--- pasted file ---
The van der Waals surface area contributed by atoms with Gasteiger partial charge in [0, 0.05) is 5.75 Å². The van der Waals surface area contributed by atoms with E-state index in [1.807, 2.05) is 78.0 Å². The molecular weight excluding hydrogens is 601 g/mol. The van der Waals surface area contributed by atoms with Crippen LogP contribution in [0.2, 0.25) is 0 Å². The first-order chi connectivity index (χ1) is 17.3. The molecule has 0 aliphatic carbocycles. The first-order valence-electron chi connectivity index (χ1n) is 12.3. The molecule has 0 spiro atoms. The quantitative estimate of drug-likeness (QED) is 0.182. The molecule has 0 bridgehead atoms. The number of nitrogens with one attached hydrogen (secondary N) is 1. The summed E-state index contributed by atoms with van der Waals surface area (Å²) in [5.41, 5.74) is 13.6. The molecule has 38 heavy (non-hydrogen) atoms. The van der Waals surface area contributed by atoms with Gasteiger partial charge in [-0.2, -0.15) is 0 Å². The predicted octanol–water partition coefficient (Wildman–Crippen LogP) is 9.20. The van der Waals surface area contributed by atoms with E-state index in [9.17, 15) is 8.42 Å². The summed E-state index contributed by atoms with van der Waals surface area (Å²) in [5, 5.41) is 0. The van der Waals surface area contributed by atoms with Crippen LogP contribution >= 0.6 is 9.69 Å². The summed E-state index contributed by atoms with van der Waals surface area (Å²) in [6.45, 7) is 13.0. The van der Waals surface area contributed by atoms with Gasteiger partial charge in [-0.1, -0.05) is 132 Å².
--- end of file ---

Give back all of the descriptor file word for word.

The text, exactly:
The van der Waals surface area contributed by atoms with Gasteiger partial charge in [0, 0.05) is 5.75 Å². The van der Waals surface area contributed by atoms with E-state index in [1.807, 2.05) is 78.0 Å². The molecular weight excluding hydrogens is 601 g/mol. The van der Waals surface area contributed by atoms with Crippen LogP contribution in [0.2, 0.25) is 0 Å². The first-order chi connectivity index (χ1) is 17.3. The molecule has 0 aliphatic carbocycles. The first-order valence-electron chi connectivity index (χ1n) is 12.3. The molecule has 0 spiro atoms. The quantitative estimate of drug-likeness (QED) is 0.182. The molecule has 0 bridgehead atoms. The number of nitrogens with one attached hydrogen (secondary N) is 1. The summed E-state index contributed by atoms with van der Waals surface area (Å²) in [5.41, 5.74) is 13.6. The molecule has 38 heavy (non-hydrogen) atoms. The van der Waals surface area contributed by atoms with Gasteiger partial charge in [-0.2, -0.15) is 0 Å². The predicted octanol–water partition coefficient (Wildman–Crippen LogP) is 9.20. The van der Waals surface area contributed by atoms with E-state index in [9.17, 15) is 8.42 Å². The summed E-state index contributed by atoms with van der Waals surface area (Å²) in [5, 5.41) is 0. The van der Waals surface area contributed by atoms with Crippen LogP contribution >= 0.6 is 9.69 Å². The summed E-state index contributed by atoms with van der Waals surface area (Å²) in [6.45, 7) is 13.0. The van der Waals surface area contributed by atoms with Gasteiger partial charge in [-0.1, -0.05) is 132 Å².